I have been made redundant. What can I do?
There are a couple of aspects to being made redundant that you can look at. Primarily, take a look at your employment contract and what it says on redundancy. Does your situation reflect what your contract says? If it doesn't, then you may have cause for a personal grievance. Even if it does, the provisions in your employment contract may be contrary to New Zealand law. It still amazes me what some employers put in their employment contracts. The saving grace is that you cannot contract out of law or, in other words, a clause that goes against New Zealand employment law is not enforceable in an employment contract. If your contract does not cover redundancies, then you are not entitled to a redundancy payment. At a minimum, your employer must give you the same amount of notice, or greater, than the termination notice period in your contract.
Is your redundancy genuine?
Some employers use the redundancy line to get rid of staff they don't want without legitimate grounds for termination. These situations are generally not too hard to spot. Is the business really struggling? Have they made any major purchases lately? Has the owner been on a big holiday recently? Keep an eye on job advertisements to see if you can find your job listed in the situations vacant. There are various ways to determine if you have been replaced after your employment has finished. I leave that up to your imagination.
Has your employer followed due process?
The employer has an obligation to act in good faith. What we consider good faith would be calling a formal meeting with you. This would be by way of written notice, giving you at least 24 hours and advising you that you can bring along a support person. The topic of redundancy would need to be stated in the written notice. A discussion at the meeting would include input and feedback from you to the employer over the issues of redundancy. This can include the possibility of being utilised elsewhere in the company, along with any other suggestions anyone may have as to how the issue of redundancy could be possibly mitigated or, alternate solutions to the problem that has caused the redundancy situation. The employer would then close the meeting and deliberate over what was said and then deliver his/her decision at a later date. If your redundancy process was not similar to what I have just described, then possibly the employer may not have acted in good faith and you may be able to make a personal grievance claim against them.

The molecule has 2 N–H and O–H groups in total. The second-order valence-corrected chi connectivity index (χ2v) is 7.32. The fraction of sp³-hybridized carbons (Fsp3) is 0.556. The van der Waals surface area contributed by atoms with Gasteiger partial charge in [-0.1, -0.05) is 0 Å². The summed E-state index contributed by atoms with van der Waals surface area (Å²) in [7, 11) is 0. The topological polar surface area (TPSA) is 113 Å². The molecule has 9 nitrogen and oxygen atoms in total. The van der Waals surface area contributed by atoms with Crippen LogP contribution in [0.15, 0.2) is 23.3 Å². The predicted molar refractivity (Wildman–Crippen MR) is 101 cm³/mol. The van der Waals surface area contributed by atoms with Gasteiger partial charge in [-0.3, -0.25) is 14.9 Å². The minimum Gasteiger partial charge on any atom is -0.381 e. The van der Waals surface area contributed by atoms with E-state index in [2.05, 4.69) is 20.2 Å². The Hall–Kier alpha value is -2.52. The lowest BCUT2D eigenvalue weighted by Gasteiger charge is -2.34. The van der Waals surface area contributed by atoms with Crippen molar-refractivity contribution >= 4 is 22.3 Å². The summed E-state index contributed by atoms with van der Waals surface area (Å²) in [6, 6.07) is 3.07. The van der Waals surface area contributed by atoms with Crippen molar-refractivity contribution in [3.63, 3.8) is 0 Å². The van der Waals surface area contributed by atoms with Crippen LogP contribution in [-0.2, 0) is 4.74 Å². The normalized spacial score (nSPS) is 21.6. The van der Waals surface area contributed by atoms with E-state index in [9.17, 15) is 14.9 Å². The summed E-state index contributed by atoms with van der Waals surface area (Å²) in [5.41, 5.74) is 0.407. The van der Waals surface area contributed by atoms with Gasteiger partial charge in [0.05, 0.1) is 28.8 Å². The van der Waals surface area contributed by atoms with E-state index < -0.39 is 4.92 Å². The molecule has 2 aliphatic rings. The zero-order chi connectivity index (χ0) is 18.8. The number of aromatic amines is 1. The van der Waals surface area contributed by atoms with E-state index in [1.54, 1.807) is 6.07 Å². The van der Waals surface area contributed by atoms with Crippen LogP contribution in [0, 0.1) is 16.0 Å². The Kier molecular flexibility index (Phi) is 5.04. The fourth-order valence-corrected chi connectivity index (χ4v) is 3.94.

Where to from here?
Once we have had a look at your situation, we can advise if you have a case or not. If you do, then the first step is to set up a meeting with you and your ex-employer to attempt to resolve the situation in a consensual manner. Should your employer refuse to meet, or the meeting does not result in an agreement, then the recommended option is to approach the Ministry of Business Innovation & Employment Mediation Services to request a formal mediation between the parties. In the unlikely event that does not produce a result, then you have the option of laying a formal complaint with the Employment Relations Authority who will then instigate an investigation into the matter. This is a costly process as both sides will need full legal representation.
No two redundancy situations are the exactly the same. Please don't hesitate to contact us on 0800 HELP ME or firstname.lastname@example.org to discuss the particulars of your situation. Don't forget that our initial consultation with you is free.